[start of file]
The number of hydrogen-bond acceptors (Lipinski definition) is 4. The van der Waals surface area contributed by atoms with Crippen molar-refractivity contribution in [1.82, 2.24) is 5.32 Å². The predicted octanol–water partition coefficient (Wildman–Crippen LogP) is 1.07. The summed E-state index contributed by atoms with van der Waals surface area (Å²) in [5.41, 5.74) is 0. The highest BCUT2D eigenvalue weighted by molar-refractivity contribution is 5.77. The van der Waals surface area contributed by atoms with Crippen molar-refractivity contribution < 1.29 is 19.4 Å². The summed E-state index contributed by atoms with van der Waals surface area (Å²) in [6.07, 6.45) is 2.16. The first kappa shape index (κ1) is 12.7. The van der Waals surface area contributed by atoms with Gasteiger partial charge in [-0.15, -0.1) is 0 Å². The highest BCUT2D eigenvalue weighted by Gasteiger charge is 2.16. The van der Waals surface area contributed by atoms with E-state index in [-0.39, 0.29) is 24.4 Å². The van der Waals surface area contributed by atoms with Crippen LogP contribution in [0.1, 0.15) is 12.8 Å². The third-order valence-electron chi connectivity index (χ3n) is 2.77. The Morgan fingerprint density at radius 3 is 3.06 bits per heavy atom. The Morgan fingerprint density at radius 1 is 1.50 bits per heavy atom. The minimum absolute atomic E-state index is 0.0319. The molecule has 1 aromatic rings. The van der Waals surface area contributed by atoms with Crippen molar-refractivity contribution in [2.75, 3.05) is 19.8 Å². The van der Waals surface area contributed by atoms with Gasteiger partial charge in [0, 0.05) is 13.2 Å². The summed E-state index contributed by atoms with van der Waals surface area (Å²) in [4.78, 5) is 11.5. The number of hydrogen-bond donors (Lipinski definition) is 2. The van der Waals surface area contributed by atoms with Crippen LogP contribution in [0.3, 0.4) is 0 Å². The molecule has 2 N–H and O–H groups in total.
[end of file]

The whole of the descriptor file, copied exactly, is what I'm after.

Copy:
The number of hydrogen-bond acceptors (Lipinski definition) is 4. The van der Waals surface area contributed by atoms with Crippen molar-refractivity contribution in [1.82, 2.24) is 5.32 Å². The predicted octanol–water partition coefficient (Wildman–Crippen LogP) is 1.07. The summed E-state index contributed by atoms with van der Waals surface area (Å²) in [5.41, 5.74) is 0. The highest BCUT2D eigenvalue weighted by molar-refractivity contribution is 5.77. The van der Waals surface area contributed by atoms with Crippen molar-refractivity contribution < 1.29 is 19.4 Å². The summed E-state index contributed by atoms with van der Waals surface area (Å²) in [6.07, 6.45) is 2.16. The first kappa shape index (κ1) is 12.7. The van der Waals surface area contributed by atoms with Gasteiger partial charge in [-0.15, -0.1) is 0 Å². The highest BCUT2D eigenvalue weighted by Gasteiger charge is 2.16. The van der Waals surface area contributed by atoms with E-state index in [-0.39, 0.29) is 24.4 Å². The van der Waals surface area contributed by atoms with Crippen LogP contribution in [0.1, 0.15) is 12.8 Å². The third-order valence-electron chi connectivity index (χ3n) is 2.77. The Morgan fingerprint density at radius 3 is 3.06 bits per heavy atom. The Morgan fingerprint density at radius 1 is 1.50 bits per heavy atom. The minimum absolute atomic E-state index is 0.0319. The molecule has 1 aromatic rings. The van der Waals surface area contributed by atoms with Crippen molar-refractivity contribution in [2.75, 3.05) is 19.8 Å². The van der Waals surface area contributed by atoms with Gasteiger partial charge in [0, 0.05) is 13.2 Å². The summed E-state index contributed by atoms with van der Waals surface area (Å²) in [4.78, 5) is 11.5. The number of hydrogen-bond donors (Lipinski definition) is 2. The van der Waals surface area contributed by atoms with Crippen LogP contribution in [0.3, 0.4) is 0 Å². The molecule has 2 N–H and O–H groups in total.